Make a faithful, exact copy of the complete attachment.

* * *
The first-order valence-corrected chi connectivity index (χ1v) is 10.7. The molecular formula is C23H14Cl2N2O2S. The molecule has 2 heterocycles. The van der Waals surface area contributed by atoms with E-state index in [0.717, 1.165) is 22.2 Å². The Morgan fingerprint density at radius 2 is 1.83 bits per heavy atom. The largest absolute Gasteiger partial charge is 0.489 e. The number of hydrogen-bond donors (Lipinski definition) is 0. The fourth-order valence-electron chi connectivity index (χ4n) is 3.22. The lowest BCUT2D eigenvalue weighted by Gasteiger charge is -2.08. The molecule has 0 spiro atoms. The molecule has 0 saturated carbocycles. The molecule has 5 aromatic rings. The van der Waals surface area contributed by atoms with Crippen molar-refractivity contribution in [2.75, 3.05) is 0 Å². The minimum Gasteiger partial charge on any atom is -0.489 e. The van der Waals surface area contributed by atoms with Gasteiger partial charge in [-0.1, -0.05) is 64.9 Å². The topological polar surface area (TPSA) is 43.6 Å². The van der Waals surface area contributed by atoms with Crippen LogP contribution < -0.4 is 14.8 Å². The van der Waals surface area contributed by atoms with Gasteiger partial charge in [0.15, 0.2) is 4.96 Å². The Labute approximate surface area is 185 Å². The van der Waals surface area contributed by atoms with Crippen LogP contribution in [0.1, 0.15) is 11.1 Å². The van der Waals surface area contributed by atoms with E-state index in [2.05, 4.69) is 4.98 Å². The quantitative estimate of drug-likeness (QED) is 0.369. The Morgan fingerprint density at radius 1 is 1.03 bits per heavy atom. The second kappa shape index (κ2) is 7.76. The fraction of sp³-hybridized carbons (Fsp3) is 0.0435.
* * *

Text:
The first-order valence-corrected chi connectivity index (χ1v) is 10.7. The molecular formula is C23H14Cl2N2O2S. The molecule has 2 heterocycles. The van der Waals surface area contributed by atoms with E-state index in [0.717, 1.165) is 22.2 Å². The Morgan fingerprint density at radius 2 is 1.83 bits per heavy atom. The largest absolute Gasteiger partial charge is 0.489 e. The number of hydrogen-bond donors (Lipinski definition) is 0. The fourth-order valence-electron chi connectivity index (χ4n) is 3.22. The lowest BCUT2D eigenvalue weighted by Gasteiger charge is -2.08. The molecule has 0 spiro atoms. The molecule has 0 saturated carbocycles. The molecule has 5 aromatic rings. The van der Waals surface area contributed by atoms with Crippen molar-refractivity contribution in [2.75, 3.05) is 0 Å². The minimum Gasteiger partial charge on any atom is -0.489 e. The van der Waals surface area contributed by atoms with Gasteiger partial charge in [-0.1, -0.05) is 64.9 Å². The topological polar surface area (TPSA) is 43.6 Å². The van der Waals surface area contributed by atoms with Crippen LogP contribution < -0.4 is 14.8 Å². The van der Waals surface area contributed by atoms with Gasteiger partial charge in [0.15, 0.2) is 4.96 Å². The Labute approximate surface area is 185 Å². The van der Waals surface area contributed by atoms with Crippen LogP contribution in [0.1, 0.15) is 11.1 Å². The van der Waals surface area contributed by atoms with E-state index in [2.05, 4.69) is 4.98 Å². The quantitative estimate of drug-likeness (QED) is 0.369. The Morgan fingerprint density at radius 1 is 1.03 bits per heavy atom. The second kappa shape index (κ2) is 7.76. The fraction of sp³-hybridized carbons (Fsp3) is 0.0435.